Here are extracts from a paper given by Kevin Giles at the plenary forum on the Trinity at the Evangelical Theological Society annual conference, 15th November, 2016 at San Antonia. The other speakers were Dr Bruce Ware, Dr Millard Erickson and Dr Wayne Grudem; Dr Sam Storms presided.
Giles’ main focus was on the Nicene Creed. In fact, although he mentioned the Bible (or Scripture) over fifty times, and insisted on its primacy, he made relatively little actual appeal to the biblical text itself.
With the exception of a couple of heading in underlined bold, everything that now follows between the two horizontal lines is in Dr Giles’ own words.
What the disagreement is about and what is at state
The divide on the Trinity is not between evangelical egalitarians and complementarians but between creedal and confessional evangelicals and non-creedal and confessional evangelicals…The doctrine of the Trinity has absolutely nothing to say about the relationship of the sexes. I personally do not ground my gender egalitarian commitments on the Trinity and virtually no evangelical egalitarian does.
The Trinity is three divine persons, all analogically spoken of in male terms. Why and how we must ask, can a threefold analogically all “male” relationship inform a twofold male-female relationship on earth? No analogical correlation is possible. The argument just does not make sense. The logic of this argument is that threesomes are the ideal, or male-male relationships are the ideal!!
The fundamental and inherent error in Dr Grudem and Dr Ware’s doctrine of the Trinity; depicting God in human terms, instead of how he is revealed in Scripture.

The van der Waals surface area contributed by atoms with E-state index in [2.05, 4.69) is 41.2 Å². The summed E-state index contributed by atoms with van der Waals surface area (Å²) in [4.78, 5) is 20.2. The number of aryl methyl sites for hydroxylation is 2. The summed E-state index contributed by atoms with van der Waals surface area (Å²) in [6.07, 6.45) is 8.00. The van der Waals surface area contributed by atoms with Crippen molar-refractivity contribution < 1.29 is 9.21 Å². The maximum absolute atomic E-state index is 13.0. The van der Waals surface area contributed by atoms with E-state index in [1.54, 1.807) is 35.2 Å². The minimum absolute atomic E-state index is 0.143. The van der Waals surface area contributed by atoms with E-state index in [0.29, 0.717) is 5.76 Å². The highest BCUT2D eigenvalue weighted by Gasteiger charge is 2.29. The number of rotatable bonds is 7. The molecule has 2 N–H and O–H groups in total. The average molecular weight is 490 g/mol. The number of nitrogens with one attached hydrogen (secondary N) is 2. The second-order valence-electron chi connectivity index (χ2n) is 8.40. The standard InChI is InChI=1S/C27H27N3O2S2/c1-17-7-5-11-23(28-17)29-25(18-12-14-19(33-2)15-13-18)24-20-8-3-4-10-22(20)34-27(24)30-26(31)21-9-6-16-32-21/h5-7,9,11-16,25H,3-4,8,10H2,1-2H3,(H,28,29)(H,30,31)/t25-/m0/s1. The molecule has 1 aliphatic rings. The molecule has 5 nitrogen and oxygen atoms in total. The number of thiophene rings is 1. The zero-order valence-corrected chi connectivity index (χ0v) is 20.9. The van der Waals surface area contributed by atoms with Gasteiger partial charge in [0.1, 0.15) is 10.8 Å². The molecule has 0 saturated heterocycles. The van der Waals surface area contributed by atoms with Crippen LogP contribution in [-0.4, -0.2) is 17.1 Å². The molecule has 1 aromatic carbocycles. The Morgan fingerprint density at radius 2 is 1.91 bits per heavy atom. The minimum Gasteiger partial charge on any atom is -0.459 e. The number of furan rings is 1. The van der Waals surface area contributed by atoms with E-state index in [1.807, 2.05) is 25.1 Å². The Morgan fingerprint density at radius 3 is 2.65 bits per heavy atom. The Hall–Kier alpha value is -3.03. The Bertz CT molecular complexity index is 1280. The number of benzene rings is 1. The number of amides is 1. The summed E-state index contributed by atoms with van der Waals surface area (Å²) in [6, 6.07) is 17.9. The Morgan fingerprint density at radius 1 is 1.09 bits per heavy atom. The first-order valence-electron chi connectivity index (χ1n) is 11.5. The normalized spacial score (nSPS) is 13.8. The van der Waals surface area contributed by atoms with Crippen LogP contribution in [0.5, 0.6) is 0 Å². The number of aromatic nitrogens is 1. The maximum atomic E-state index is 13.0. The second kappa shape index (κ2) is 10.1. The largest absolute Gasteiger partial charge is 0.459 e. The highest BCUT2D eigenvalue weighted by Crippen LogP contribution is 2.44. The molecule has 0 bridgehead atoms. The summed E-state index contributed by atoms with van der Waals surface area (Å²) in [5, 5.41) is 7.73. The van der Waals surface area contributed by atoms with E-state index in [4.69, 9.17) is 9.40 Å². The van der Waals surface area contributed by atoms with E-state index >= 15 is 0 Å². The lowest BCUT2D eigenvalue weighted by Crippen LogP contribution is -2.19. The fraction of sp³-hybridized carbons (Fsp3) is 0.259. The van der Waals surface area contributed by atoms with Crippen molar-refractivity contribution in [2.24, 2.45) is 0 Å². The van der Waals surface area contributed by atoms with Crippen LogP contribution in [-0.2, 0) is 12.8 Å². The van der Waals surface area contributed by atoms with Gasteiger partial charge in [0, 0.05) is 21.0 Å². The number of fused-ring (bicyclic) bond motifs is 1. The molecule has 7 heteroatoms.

I am sure this one text [1 Corinthians 11:3] does not justify connecting the doctrine of the Trinity and our doctrine of the sexes. This is not a trinitarian text; the Spirit is not mentioned, and it would seem that the Greek word kephale (Eng. “head”) almost certainly carries the metaphorical meaning of “source”. Woman comes from man (Adam) (1 Cor 11:8, 12) and the Son comes “from” the Father.
What Dr Grudem and Dr Ware teach on the Trinity is a sharp and clear breach with historic orthodoxy as spelt out in the Nicene Creed.
We have starkly opposing doctrines of the Trinity. Dr Grudem and Dr Ware argue on the basis of creaturely analogies for a hierarchically ordered Trinity where the Father rules over the Son, claiming this is historical orthodoxy; what the church has believed since 325 AD. I argue just the opposite. On the basis of scripture, I argue that the Father and the Son are coequal God, the Father does not rule over the Son. This is what the church has believed since 325 AD. You could not have two more opposing positions. There is no middle ground.
When it comes to the doctrine of the Trinity we are not discussing a theological question where one side can assert something and the other side the opposite and resolution is not possible. In this case, there is absolutely no uncertainty as to what constitutes trinitarian orthodoxy. No other doctrine has been more clearly articulated by the great theologians of the church across the centuries and none more clearly and consistently spelt out in the creeds and confessions of the church.
The Nicene Creed
In my view, we have in this creed the most authoritative interpretation of what Scripture teaches on the Father-Son relationship.
First, “We believe in one Lord, Jesus Christ.”
The title Lord excludes the thought that Jesus Christ is eternally subordinate or submissive God.
This first clause in the Nicene Creed immediately draws to our attention the logical impossibility of confessing Jesus as Lord and at the same time arguing he is set under God the Father and must obey him. If the Father and the Son are both rightly confessed as Lord, the supreme co-rulers over all, then they are not differentiated in authority. They are one in dominion, rule, power and authority.
Second, the Nicene Creed says, “We [Christians] believe in one Lord, Jesus Christ, the only (monogenēs) Son of God.